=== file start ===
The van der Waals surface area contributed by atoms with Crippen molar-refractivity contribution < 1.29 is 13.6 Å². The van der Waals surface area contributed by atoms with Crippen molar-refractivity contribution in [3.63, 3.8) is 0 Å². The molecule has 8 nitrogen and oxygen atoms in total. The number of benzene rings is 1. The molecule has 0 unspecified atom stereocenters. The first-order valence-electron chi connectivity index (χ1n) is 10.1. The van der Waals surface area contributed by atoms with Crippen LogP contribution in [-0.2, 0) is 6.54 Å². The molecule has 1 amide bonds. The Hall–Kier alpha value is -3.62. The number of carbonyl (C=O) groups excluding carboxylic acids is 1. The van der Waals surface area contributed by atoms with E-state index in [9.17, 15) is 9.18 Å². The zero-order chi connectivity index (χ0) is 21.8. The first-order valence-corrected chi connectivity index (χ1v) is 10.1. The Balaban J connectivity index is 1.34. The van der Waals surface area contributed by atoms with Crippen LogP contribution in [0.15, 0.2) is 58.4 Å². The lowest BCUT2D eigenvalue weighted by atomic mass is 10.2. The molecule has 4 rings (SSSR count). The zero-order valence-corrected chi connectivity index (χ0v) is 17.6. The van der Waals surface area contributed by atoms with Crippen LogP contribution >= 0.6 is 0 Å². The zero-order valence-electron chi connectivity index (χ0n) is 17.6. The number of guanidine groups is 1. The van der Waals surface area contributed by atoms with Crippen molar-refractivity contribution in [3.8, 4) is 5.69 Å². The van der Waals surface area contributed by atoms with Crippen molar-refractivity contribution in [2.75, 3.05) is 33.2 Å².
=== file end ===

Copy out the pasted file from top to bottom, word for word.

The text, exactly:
The van der Waals surface area contributed by atoms with Crippen molar-refractivity contribution < 1.29 is 13.6 Å². The van der Waals surface area contributed by atoms with Crippen molar-refractivity contribution in [3.63, 3.8) is 0 Å². The molecule has 8 nitrogen and oxygen atoms in total. The number of benzene rings is 1. The molecule has 0 unspecified atom stereocenters. The first-order valence-electron chi connectivity index (χ1n) is 10.1. The van der Waals surface area contributed by atoms with Crippen LogP contribution in [-0.2, 0) is 6.54 Å². The molecule has 1 amide bonds. The Hall–Kier alpha value is -3.62. The number of carbonyl (C=O) groups excluding carboxylic acids is 1. The van der Waals surface area contributed by atoms with E-state index in [9.17, 15) is 9.18 Å². The zero-order chi connectivity index (χ0) is 21.8. The first-order valence-corrected chi connectivity index (χ1v) is 10.1. The Balaban J connectivity index is 1.34. The van der Waals surface area contributed by atoms with Crippen LogP contribution in [0.15, 0.2) is 58.4 Å². The lowest BCUT2D eigenvalue weighted by atomic mass is 10.2. The molecule has 4 rings (SSSR count). The zero-order valence-corrected chi connectivity index (χ0v) is 17.6. The van der Waals surface area contributed by atoms with Crippen LogP contribution >= 0.6 is 0 Å². The zero-order valence-electron chi connectivity index (χ0n) is 17.6. The number of guanidine groups is 1. The van der Waals surface area contributed by atoms with Crippen molar-refractivity contribution in [3.8, 4) is 5.69 Å². The van der Waals surface area contributed by atoms with Crippen molar-refractivity contribution in [2.75, 3.05) is 33.2 Å².